Anonymous said...

Howard, interesting you label Human Rights Watch (HRW) as pro-Hezbollah. By the same token I guess you would label terrorist simpatizers Amnesty International or the Red Cross as well. You sound strangely close to a Bushevick, mmmh, I wonder... By the way, if you go to the HRW website you may be surprised to find their recent article/statement "Israel/Lebanon: Hezbollah Must End Attacks on Civilians: Rocket Attacks on Civilians in Israel Are War Crimes"
In any event, I guess you would agree that killing 1,000 Lebaneses and and displacing 1,000,000 (besides being a crime) is not exactly the receipe to help bolster Arab moderates' standing.

Anonymous said...

Israel responded to an unprovoked attack by Hizbullah, right? Wrong

The assault on Lebanon was premeditated - the soldiers' capture simply provided the excuse. It was also unnecessary

By George Monbiot

08/08/06 "The Guardian" -- -- Whatever we think of Israel's assault on Lebanon, all of us seem to agree about one fact: that it was a response, however disproportionate, to an unprovoked attack by Hizbullah. I repeated this "fact" in my last column, when I wrote that "Hizbullah fired the first shots". This being so, the Israeli government's supporters ask peaceniks like me, what would you have done? It's an important question. But its premise, I have now discovered, is flawed.

Since Israel's withdrawal from southern Lebanon in May 2000, there have been hundreds of violations of the "blue line" between the two countries. The United Nations Interim Force in Lebanon (Unifil) reports that Israeli aircraft crossed the line "on an almost daily basis" between 2001 and 2003, and "persistently" until 2006. These incursions "caused great concern to the civilian population, particularly low-altitude flights that break the sound barrier over populated areas". On some occasions, Hizbullah tried to shoot them down with anti-aircraft guns.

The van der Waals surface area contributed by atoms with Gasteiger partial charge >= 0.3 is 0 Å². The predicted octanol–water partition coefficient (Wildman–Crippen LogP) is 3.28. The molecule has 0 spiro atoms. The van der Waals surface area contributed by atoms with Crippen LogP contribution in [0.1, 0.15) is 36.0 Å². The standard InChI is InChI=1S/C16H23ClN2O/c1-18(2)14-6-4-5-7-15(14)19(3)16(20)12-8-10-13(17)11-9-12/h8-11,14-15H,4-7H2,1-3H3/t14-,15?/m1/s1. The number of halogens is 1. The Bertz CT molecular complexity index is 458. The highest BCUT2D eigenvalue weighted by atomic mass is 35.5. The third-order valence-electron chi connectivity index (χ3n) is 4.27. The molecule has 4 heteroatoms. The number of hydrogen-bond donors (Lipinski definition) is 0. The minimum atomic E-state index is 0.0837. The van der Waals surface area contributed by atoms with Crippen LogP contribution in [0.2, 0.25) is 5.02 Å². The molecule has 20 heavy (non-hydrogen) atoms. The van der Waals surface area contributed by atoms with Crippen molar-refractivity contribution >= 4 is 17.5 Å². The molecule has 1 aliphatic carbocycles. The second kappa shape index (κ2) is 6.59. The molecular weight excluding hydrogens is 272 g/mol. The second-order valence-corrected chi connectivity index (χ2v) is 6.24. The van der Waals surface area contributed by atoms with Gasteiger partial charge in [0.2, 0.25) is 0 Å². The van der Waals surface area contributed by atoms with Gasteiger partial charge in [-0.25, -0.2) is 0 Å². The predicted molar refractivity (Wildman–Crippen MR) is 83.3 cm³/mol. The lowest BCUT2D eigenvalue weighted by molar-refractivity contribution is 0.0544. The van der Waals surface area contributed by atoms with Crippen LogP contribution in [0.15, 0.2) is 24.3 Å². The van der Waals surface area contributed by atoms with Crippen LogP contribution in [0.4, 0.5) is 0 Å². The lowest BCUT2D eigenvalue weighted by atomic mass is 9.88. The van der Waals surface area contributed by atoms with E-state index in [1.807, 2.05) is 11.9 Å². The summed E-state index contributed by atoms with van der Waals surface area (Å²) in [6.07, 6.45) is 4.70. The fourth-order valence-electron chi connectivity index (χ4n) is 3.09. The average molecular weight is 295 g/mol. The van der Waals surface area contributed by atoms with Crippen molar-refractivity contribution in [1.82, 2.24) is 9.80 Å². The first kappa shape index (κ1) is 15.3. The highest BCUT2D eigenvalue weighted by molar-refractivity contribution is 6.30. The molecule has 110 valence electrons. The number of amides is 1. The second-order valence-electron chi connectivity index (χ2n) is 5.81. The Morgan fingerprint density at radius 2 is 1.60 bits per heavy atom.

In October 2000, the Israel Defence Forces shot at unarmed Palestinian demonstrators on the border, killing three and wounding 20. In response, Hizbullah crossed the line and kidnapped three Israeli soldiers. On several occasions, Hizbullah fired missiles and mortar rounds at IDF positions, and the IDF responded with heavy artillery and sometimes aerial bombardment. Incidents like this killed three Israelis and three Lebanese in 2003; one Israeli soldier and two Hizbullah fighters in 2005; and two Lebanese people and three Israeli soldiers in February 2006. Rockets were fired from Lebanon into Israel several times in 2004, 2005 and 2006, on some occasions by Hizbullah. But, the UN records, "none of the incidents resulted in a military escalation".

On May 26 this year, two officials of Islamic Jihad - Nidal and Mahmoud Majzoub - were killed by a car bomb in the Lebanese city of Sidon. This was widely assumed in Lebanon and Israel to be the work of Mossad, the Israeli intelligence agency. In June, a man named Mahmoud Rafeh confessed to the killings and admitted that he had been working for Mossad since 1994. Militants in southern Lebanon responded, on the day of the bombing, by launching eight rockets into Israel. One soldier was lightly wounded. There was a major bust-up on the border, during which one member of Hizbullah was killed and several wounded, and one Israeli soldier wounded. But while the border region "remained tense and volatile", Unifil says it was "generally quiet" until July 12.